• A security company I spoke to thought they’d done all they could with their marketing. We discussed a game where site visitors have to place fire and burglar alarms on the floorplan of a warehouse, then press ‘go’. If they have protected the building properly, they win. If not, fires break out, burglars break in, and they get the message that perhaps the company knows more about security than they do.

Last week’s conversation ended with the suggestion of an online aquarium, where people have to equip the tank with the right heating and lighting, and look after their fish correctly to win points and discounts.

Admittedly, this approach is not right for all businesses (undertakers, for example). But what do you think – would you prefer to find a certain amount of entertainment on a website, as well as just information?

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What NOT To Write On Your About Us Page

With thanks to Doug Jenner who inspired part of this article, here are some typical examples of what NOT to write on your ‘About’ page, and my explanation of why it’s not helping your marketing effort if you do.

“We are passionate about what we do”

Who cares? Even when writing about yourself or your business, you have to answer ‘what’s in it for me’ from the client’s perspective. They don’t care about your passion or lack of it. I regularly pass a baker’s in my local High Street that claims to be ‘passionate about bread’. I don’t believe them! Nobody, but nobody, is passionate about bread. And, whatever they say, it doesn’t tempt me in to buy a loaf. In my view, ‘passion’ should be saved for the bedroom (or the kitchen table…). It is an overused and irrelevant word in business.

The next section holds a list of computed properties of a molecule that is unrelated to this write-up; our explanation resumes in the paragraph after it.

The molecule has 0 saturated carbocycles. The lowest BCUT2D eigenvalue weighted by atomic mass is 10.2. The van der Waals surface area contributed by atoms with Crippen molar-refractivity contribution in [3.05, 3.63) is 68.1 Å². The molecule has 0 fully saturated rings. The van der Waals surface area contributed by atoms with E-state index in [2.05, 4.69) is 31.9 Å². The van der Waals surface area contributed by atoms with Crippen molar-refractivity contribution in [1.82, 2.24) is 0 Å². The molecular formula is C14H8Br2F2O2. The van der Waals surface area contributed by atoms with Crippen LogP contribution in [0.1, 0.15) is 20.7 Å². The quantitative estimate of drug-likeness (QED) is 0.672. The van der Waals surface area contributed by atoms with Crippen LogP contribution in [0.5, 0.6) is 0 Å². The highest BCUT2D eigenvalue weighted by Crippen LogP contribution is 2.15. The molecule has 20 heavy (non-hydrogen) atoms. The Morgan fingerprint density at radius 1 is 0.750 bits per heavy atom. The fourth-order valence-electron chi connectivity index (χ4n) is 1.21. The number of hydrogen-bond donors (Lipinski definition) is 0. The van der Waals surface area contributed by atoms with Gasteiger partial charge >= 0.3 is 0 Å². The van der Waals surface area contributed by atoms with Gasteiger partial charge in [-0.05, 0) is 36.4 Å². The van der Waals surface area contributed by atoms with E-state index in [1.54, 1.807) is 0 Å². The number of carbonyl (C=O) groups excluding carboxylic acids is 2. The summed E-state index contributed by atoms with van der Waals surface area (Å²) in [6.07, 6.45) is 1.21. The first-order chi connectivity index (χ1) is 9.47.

“We are highly respected”

Then prove it with testimonials and case studies. What other people say about you is more convincing than anything you can say yourself.

“We are proud that…”

Who cares how proud you are? We only care what you can do for us.

“We provide traditional and old-fashioned service”

Don’t be general; be specific. Give examples. And only ever state things that are important to your customers.

“We provide flexible, personal, tailor-made service”

Yes, that’s what service should be. Again, don’t just tell us; show us what you mean.

“Our clients have distinctly discerning and bespoke needs”

Of course they do, we all do. Do you have any clients that are exactly like me? What did you do for them? Were they happy with the results? Will you be able to do the same for me? That’s all customers care about.

“Our clients are small , medium and large”

You will never sell to ‘everybody’. It’s better to target a specific niche. Anyway, it’s better to give examples, list their names, show their logos.

“We work in partnership with you / as an integral part of the team”

Cliché alert. These over-used statements sound too greedy to include in upfront marketing communications. They don’t say anything except that you want to inveigle your way into my business so I can’t get you out. I want control of deciding how closely I work with my suppliers, or not.

“Only ever as good as our last job”

Cliché again. If that’s really what you want to say, then tell the story of your last job. Explain what happened before you got involved, what you did and what the results were. People buy results.

“No matter how big or small”

Another cliché. Say how big or how small. Use visuals. As big as an elephant or as small as a mouse. From John O’Groats to Land’s End. From a sole trader to a corporate. Paint stunning word pictures for us.

“We go that extra mile / We bend over backwards”

Meaningless puffery. Don’t just say it; prove it with examples.

“We would be happy to talk to you”

Of course you would. You want my money.

I originally wrote this article for Fresh Business Thinking